LONDON (Thomson Reuters Foundation) - Banks’ fear of breaching British counter-terrorism laws is hindering the work of UK charities in Syria, resulting in delayed transfers, accounts being closed or frozen and other problems, according to a development thinktank.
In some cases, international banks’ actions have directly affected aid operations, delaying payments of salaries and suppliers and forcing the abandonment of projects, the Overseas Development Institute (ODI) said on Thursday.
“Tens of thousands of people in conflict areas such as Syria, Somalia and Gaza are depending on the life-saving assistance provided by UK charities, but these are precisely the locations that present the highest risks to banks under the counter-terrorism legislation,” Tom Keatinge, independent researcher for the ODI’s Humanitarian Policy Group, said in a statement.
Britain first passed anti-terrorism legislation in 1974, linked to conflict in Northern Ireland. It has since passed more laws in an effort to prevent terror attacks and avoid funds reaching militants.
In 2012 Islamic Relief Worldwide, a large British Muslim aid group with operations in more than 30 countries, discovered that donations that account holders at Swiss bank UBS had tried to send the charity had been blocked, the report said.
Another charity, which requested anonymity, estimated that it had missed out on 2 million pounds in donations in 12 months because funds were blocked by a bank, the report added.
Researchers who spoke to 40 people, working for charities, banks, the government and the Charity Commission regulatory body, also looked at the risk of British charities being abused for “extremist or terrorist purposes”.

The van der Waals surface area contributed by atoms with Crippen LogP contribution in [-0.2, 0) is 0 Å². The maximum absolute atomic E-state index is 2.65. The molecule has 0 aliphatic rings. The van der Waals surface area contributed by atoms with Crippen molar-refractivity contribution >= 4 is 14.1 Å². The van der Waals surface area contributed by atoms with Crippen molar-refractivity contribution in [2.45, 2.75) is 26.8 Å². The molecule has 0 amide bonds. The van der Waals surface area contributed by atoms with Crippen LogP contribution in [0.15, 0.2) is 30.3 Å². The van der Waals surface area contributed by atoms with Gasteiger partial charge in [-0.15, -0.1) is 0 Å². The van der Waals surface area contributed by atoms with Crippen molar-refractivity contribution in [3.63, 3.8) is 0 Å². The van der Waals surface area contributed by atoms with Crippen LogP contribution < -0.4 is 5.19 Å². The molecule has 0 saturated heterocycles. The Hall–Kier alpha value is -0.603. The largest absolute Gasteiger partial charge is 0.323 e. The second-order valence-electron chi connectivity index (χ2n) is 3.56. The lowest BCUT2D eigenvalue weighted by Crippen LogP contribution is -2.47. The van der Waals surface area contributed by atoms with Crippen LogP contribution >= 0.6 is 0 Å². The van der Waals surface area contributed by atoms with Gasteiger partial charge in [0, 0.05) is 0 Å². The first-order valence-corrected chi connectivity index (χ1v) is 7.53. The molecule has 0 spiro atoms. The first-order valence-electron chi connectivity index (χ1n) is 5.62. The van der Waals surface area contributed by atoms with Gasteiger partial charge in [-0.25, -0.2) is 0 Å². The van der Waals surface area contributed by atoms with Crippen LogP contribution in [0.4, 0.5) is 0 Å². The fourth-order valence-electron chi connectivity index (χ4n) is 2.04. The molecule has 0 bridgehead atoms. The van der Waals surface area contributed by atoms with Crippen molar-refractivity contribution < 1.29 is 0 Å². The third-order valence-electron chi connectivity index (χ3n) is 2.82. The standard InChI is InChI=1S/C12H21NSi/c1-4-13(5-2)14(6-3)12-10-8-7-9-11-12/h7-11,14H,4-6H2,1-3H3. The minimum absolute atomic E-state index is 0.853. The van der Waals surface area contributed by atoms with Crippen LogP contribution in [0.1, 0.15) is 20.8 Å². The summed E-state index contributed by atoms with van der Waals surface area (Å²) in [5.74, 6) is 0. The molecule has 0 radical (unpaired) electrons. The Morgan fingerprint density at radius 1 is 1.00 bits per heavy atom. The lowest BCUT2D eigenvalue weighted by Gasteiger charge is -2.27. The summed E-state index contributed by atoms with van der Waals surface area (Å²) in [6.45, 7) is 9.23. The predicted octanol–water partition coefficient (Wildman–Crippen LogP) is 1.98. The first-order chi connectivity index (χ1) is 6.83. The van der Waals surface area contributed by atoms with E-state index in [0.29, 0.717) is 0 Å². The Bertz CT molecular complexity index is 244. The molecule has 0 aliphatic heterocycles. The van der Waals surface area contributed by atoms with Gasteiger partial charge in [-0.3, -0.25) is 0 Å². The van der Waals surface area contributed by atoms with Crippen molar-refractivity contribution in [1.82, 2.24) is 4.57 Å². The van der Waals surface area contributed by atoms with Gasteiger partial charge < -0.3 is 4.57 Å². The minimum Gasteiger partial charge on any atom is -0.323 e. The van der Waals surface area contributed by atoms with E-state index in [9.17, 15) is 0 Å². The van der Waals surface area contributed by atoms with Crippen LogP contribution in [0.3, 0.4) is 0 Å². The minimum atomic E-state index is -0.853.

It said this concern was often cited in relation to British Muslim charities, which are able to tap local connections and language skills to gain access to dangerous conflict areas in Syria, Iraq and Gaza often where militants are fighting.
The report said aid convoys heading to Syria from Britain may be used by potential fighters posing as aid workers, and that armed groups may divert aid for their own purposes. But the risk of British charities being exploited had been overstated, it added.
The Muslim Charities Forum (MCF), an umbrella organisation of Muslim charities, said it was concerned about the suspicion the groups were facing.
“This of course is highly prevalent in the banking sector, where we have seen in some cases, banking facilities withdrawn, bank transfers either delayed or restricted,” MCF’s policy and research officer Omayma El Ella said.
“It should be noted that Muslim charities can bring an added value to the aid sector, often working in areas other charities are unable to access due to an understanding of faith and local culture,” she added.
The ODI called on the UK government to provide better guidance on how banks, credit card companies, online donation websites and internet payment service firms can comply with counter-terrorism laws without hurting legitimate aid activities.
There are 11,659 charities registered with the Charity Commission in England and Wales that are engaged in some form of overseas aid or famine relief.
Writing by Katie Nguyen; Editing by Tim Pearce